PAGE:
Finally in some instances, commercial institutions may find it useful to include monitored cameras as a part of their overall security strategy. The views from such cameras are not intended to be recorded but provide employees with a means to view areas in a facility that would otherwise be out of employees' sight. Moveable dome and pan/tilt cameras can be used to provide additional room coverage through automatic alarm presetting and parking. Motion detection or door contact alarms can automatically initiate a camera preset providing a high-resolution view of the alarmed scene. This provides unmanned, additional target coverage. After a predetermined time, the camera can return to a preset parked position or to a scanning pattern to cover site locations not viewed by the fixed devices.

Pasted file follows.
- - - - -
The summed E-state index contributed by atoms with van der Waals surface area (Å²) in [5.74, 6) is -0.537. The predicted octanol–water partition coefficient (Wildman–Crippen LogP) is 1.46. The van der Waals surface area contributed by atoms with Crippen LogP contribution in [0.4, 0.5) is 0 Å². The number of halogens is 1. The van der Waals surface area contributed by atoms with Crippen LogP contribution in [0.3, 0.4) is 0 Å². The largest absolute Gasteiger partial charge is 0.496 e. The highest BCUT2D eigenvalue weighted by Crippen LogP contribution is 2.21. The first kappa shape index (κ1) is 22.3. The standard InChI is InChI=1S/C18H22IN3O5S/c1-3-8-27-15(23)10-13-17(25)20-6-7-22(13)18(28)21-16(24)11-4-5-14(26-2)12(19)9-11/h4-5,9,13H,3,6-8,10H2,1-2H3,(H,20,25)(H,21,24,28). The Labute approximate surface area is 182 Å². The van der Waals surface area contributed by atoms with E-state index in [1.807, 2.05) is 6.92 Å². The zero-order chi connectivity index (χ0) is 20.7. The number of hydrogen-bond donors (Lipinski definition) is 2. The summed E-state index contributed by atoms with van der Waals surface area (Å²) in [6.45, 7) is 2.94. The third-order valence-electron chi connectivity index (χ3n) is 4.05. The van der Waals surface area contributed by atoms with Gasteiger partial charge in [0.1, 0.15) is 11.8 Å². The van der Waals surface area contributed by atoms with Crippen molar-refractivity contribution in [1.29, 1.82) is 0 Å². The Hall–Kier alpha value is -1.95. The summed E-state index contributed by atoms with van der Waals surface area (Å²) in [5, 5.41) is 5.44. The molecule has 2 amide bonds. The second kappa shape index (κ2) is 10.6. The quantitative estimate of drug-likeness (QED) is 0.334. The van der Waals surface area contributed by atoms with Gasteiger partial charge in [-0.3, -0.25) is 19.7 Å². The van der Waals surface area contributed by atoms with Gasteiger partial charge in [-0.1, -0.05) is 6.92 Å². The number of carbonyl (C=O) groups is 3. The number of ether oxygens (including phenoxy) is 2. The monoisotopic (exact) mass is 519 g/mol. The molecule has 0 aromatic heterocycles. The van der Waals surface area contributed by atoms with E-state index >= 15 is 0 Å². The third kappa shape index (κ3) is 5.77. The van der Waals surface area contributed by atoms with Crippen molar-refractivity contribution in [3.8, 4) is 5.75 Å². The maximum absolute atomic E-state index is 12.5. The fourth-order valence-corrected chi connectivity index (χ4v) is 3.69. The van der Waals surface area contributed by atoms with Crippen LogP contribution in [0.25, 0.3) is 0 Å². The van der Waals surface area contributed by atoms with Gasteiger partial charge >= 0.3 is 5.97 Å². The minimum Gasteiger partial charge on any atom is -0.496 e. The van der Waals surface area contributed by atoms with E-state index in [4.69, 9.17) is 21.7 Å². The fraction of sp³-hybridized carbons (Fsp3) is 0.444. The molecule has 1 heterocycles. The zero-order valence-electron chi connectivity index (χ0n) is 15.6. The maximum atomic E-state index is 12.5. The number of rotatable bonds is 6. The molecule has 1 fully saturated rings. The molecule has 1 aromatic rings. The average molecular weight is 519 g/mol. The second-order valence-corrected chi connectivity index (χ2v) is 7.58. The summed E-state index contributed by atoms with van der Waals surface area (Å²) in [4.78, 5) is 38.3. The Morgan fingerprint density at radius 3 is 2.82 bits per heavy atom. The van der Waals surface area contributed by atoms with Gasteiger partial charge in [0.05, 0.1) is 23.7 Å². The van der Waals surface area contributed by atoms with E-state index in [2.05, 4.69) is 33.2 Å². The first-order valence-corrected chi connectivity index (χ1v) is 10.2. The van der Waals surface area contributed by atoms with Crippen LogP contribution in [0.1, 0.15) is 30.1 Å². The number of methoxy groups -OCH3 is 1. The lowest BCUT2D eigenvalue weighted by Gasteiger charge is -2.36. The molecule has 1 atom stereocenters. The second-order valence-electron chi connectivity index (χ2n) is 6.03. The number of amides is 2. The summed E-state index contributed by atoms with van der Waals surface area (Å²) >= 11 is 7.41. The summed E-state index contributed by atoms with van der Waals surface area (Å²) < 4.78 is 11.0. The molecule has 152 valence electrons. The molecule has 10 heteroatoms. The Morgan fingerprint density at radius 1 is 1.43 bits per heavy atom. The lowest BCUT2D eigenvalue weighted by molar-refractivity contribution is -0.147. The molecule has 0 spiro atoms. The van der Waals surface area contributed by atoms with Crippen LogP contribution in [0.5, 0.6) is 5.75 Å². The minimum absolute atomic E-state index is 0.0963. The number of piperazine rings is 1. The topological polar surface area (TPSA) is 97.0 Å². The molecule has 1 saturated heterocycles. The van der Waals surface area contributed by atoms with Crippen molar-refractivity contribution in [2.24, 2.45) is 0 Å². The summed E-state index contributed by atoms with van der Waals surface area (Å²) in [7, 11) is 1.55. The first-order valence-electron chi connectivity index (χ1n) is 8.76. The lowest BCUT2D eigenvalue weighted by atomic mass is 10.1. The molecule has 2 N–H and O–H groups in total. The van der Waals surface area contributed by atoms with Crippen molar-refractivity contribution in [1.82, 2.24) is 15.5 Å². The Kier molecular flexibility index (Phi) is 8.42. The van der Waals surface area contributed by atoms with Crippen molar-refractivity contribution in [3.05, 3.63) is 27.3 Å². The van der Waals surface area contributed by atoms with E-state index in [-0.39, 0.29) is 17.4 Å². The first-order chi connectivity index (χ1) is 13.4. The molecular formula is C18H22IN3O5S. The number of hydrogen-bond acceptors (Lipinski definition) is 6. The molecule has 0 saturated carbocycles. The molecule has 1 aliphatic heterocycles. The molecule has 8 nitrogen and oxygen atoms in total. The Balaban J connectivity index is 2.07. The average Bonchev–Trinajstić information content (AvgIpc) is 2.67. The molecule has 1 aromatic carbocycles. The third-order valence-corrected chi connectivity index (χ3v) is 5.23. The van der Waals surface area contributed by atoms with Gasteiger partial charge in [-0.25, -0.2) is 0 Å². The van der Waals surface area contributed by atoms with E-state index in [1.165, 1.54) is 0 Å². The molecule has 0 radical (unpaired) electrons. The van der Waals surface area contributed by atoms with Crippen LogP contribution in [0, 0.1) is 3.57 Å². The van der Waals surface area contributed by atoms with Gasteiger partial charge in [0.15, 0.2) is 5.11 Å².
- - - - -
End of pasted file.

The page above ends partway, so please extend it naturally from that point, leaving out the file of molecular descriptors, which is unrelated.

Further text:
If the system contains a matrix switch with a joystick controller, a guard or observer can manually track a suspect giving a tightly zoomed, high-resolution image of the suspect. Variable speed control and automatic focus are recommended to facilitate smooth target tracking. When in the parked position, the unit can serve as an additional fixed camera.

Specific information regarding camera types and lenses is provided in Section 7.

5.3. Lighting

Poor lighting is the most common factor that degrades the quality of video images. Adequate, balanced lighting should be provided in areas viewed by the cameras. Particular care must be taken to ensure that the dynamic range present in a scene does not exceed the capability of the camera to record it.